Flash Gordon (1980)
With Star Wars lighting up box-office tills across the globe, De Laurentiis’ answer was a remake of old sci-fi serial Flash Gordon.
It fizzled on release, failing to earn back its budget. But with its synth-vamped Queen score, big-booted camp style and – sweet Jesus – Brian Blessed in full-beard-and-shouty form, it’s become a cult hit.
Conan The Barbarian (1982)
Conan made a star of Austrian bodybuilder Arnold Schwarzenegger, and in the context of early-‘80s Hollywood seemed to come from nowhere.
But for De Laurentiis there must have been a clear link back to the mythical peplum epics that ruled the Italian cinema in the ‘50s and ‘60s. Schwarzenegger was hand-picked as a modern day Steve Reeves , and triumphed in this heavy-handed but successful vehicle.
The Dead Zone (1983)
Hungry for raw material, De Laurentiis struck a deal with Stephen King that would see him produce several films based on the author’s work including Firestarter, Cat’s Eye, and the awful but still awesome Maximum Overdrive.
The best – all right, only good one – was The Dead Zone, not least because De Laurentiis coaxed a fresh-from-Videodrome David Cronenberg into directing. Cronenberg reshaped the script and formed a very effective partnership with shock-faced hero Christopher Walken.
A full-blown fiasco that nearly de-railed the career of true original David Lynch and has given us one of the strangest and most beautifully flawed films ever.
Again it’s De Laurentiis hunting the Star Wars crowd, this time with an adaptation of Frank Herbert’s multi-million selling sci-fi novel. But Lynch was the wrong man for the job, obsessing over details (the wonderfully crafted Harkonnen homeworld) but losing his grip on the monster project, leaving us with a fractured snowglobe of a potential epic.
Blue Velvet (1986)
Dino and David: the return fixture. Having recovered from his creative miasma following the wreckage of Dune, Lynch reteamed with De Laurentiis on the condition he be given final cut on his new, suburban drama.
The resulting film more than makes up for Dune’s shortcomings. Blue Velvet is a bona fide masterpiece, a uneasy Freudian inspection of white picket Americana, a Hardy Boys adventure that descends into perversion and obsession.
After Dune, De Laurentiis set up his own small studio, not just producing films but distributing them. This meant a down-shift in budgets and led the producer to work with some of Hollywood’s most interesting new filmmakers.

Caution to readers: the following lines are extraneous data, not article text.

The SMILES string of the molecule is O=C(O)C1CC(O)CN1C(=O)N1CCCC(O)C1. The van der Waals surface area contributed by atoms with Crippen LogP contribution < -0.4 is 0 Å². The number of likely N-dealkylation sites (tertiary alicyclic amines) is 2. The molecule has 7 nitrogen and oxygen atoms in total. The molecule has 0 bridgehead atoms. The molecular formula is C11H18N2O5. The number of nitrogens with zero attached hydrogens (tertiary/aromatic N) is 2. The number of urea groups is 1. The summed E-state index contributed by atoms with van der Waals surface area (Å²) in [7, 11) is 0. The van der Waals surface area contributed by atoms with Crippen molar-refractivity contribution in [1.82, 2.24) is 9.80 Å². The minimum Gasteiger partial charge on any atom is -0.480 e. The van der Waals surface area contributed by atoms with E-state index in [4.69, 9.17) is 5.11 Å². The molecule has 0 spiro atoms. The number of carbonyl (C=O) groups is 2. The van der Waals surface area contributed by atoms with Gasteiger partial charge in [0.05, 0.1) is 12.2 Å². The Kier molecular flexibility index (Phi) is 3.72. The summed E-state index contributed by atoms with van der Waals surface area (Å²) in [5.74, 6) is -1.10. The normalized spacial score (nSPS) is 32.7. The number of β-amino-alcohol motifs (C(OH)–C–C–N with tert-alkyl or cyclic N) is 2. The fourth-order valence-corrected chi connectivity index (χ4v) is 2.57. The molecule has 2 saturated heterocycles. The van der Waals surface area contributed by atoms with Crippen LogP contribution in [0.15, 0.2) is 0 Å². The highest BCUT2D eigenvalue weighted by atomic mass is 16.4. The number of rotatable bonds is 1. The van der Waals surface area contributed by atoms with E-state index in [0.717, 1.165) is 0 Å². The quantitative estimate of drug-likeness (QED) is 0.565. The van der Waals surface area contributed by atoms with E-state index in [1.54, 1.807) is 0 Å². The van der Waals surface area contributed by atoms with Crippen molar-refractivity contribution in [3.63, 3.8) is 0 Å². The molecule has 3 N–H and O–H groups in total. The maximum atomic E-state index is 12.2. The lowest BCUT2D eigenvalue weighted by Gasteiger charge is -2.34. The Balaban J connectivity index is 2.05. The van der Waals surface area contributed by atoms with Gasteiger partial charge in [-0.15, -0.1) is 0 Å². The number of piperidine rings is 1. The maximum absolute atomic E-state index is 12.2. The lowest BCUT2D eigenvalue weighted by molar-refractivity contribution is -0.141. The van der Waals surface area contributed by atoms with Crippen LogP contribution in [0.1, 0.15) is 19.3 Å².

Among them was Michael Mann, who delivered his often overlooked precursor to Silence Of The Lambs starring Brian Cox as cinema’s first Dr Hannibal Lecktor in a film brimming with blue-shadowed style and menace.
Evil Dead II (1987)
Yes – De Laurentiis really got around in the ‘80s. Sam Raimi and friends were struggling after the poorly received Crimewave, only for Dino to dig them out of a hole.
The way star Bruce Campbell remembers it, a crew member happened to mention to Stephen King they were short of money for a sequel. “With that, Stephen called Dino, Dino called us, and we found ourselves in his gigantic office. Twenty minutes later, a deal was in place.”
This Sly Stallone versus Antonio Banderas action flick might be unremarkable summer box-office grist, but it also showed that half a century after he started producing movies, De Laurentiis could compete at the very top.
Stallone’s popularity was cresting, but he was still a superstar with enough heft to drag the film into the red overseas. And the film’s screenplay was an original by the soon-to-be-huge Matrix creators, the Wachowski brothers.
By the late ‘90s De Laurentiis was beginning to ease off the production pedal. But he still found time to unearth this criminally unsung kidnapping B-movie.
Written and directed by Terminator 3 helmer Jonathan Mostow, the film’s big asset is Kurt Russell, on hugely watchable and determined form as the husband whose wife disappears after a roadside breakdown. The low-budget thriller is tight, tense, and comes with a crunchingly satisfying pile-up conclusion.
Red Dragon (2002)
After Manhunter’s poor box-office De Laurentiis passed up the opportunity to make Silence Of The Lambs – and regretted it for years.
Three times he would return to Thomas Harris’ series and the character of Hannibal Lecter in an attempt to correct his mistake, and the best of the resulting films is a remake of his own Manhunter under its original title, Red Dragon. It lacks the edge of Mann, but offered a strong cast of Ed Norton, Ralph Fiennes and Anthony Hopkins.